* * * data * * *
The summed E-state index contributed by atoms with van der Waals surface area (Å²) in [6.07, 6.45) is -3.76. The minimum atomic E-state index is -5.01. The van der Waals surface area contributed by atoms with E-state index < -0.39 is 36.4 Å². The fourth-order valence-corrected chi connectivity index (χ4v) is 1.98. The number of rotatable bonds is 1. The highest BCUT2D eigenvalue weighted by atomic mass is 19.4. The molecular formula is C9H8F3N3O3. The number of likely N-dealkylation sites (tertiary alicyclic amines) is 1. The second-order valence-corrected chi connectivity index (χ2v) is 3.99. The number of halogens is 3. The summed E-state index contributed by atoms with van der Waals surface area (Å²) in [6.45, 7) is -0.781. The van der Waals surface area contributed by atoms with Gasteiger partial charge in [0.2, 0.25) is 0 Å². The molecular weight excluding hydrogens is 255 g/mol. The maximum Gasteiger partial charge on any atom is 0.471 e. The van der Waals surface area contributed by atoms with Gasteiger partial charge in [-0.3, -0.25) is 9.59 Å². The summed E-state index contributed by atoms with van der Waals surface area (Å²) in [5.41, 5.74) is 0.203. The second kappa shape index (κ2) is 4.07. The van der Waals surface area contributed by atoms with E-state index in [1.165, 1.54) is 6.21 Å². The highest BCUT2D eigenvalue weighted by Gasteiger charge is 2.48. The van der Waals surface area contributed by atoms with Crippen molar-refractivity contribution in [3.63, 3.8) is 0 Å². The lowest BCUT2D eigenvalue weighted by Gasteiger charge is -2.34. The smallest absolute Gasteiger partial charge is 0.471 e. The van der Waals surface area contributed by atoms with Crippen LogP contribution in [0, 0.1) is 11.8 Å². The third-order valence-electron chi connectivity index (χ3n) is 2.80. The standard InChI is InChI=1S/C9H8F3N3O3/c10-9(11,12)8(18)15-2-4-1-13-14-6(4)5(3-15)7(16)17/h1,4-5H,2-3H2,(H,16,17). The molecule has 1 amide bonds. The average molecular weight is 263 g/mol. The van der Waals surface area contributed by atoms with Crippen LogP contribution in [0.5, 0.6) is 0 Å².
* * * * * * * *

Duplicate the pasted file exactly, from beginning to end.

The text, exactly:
The summed E-state index contributed by atoms with van der Waals surface area (Å²) in [6.07, 6.45) is -3.76. The minimum atomic E-state index is -5.01. The van der Waals surface area contributed by atoms with E-state index < -0.39 is 36.4 Å². The fourth-order valence-corrected chi connectivity index (χ4v) is 1.98. The number of rotatable bonds is 1. The highest BCUT2D eigenvalue weighted by atomic mass is 19.4. The molecular formula is C9H8F3N3O3. The number of likely N-dealkylation sites (tertiary alicyclic amines) is 1. The second-order valence-corrected chi connectivity index (χ2v) is 3.99. The number of halogens is 3. The summed E-state index contributed by atoms with van der Waals surface area (Å²) in [6.45, 7) is -0.781. The van der Waals surface area contributed by atoms with Gasteiger partial charge in [0.2, 0.25) is 0 Å². The molecular weight excluding hydrogens is 255 g/mol. The maximum Gasteiger partial charge on any atom is 0.471 e. The van der Waals surface area contributed by atoms with Gasteiger partial charge in [-0.3, -0.25) is 9.59 Å². The summed E-state index contributed by atoms with van der Waals surface area (Å²) in [5.41, 5.74) is 0.203. The second kappa shape index (κ2) is 4.07. The van der Waals surface area contributed by atoms with E-state index in [1.165, 1.54) is 6.21 Å². The highest BCUT2D eigenvalue weighted by Gasteiger charge is 2.48. The van der Waals surface area contributed by atoms with Crippen molar-refractivity contribution in [3.63, 3.8) is 0 Å². The lowest BCUT2D eigenvalue weighted by Gasteiger charge is -2.34. The smallest absolute Gasteiger partial charge is 0.471 e. The van der Waals surface area contributed by atoms with Crippen LogP contribution in [0, 0.1) is 11.8 Å². The third-order valence-electron chi connectivity index (χ3n) is 2.80. The standard InChI is InChI=1S/C9H8F3N3O3/c10-9(11,12)8(18)15-2-4-1-13-14-6(4)5(3-15)7(16)17/h1,4-5H,2-3H2,(H,16,17). The molecule has 1 amide bonds. The average molecular weight is 263 g/mol. The van der Waals surface area contributed by atoms with Crippen LogP contribution in [0.5, 0.6) is 0 Å².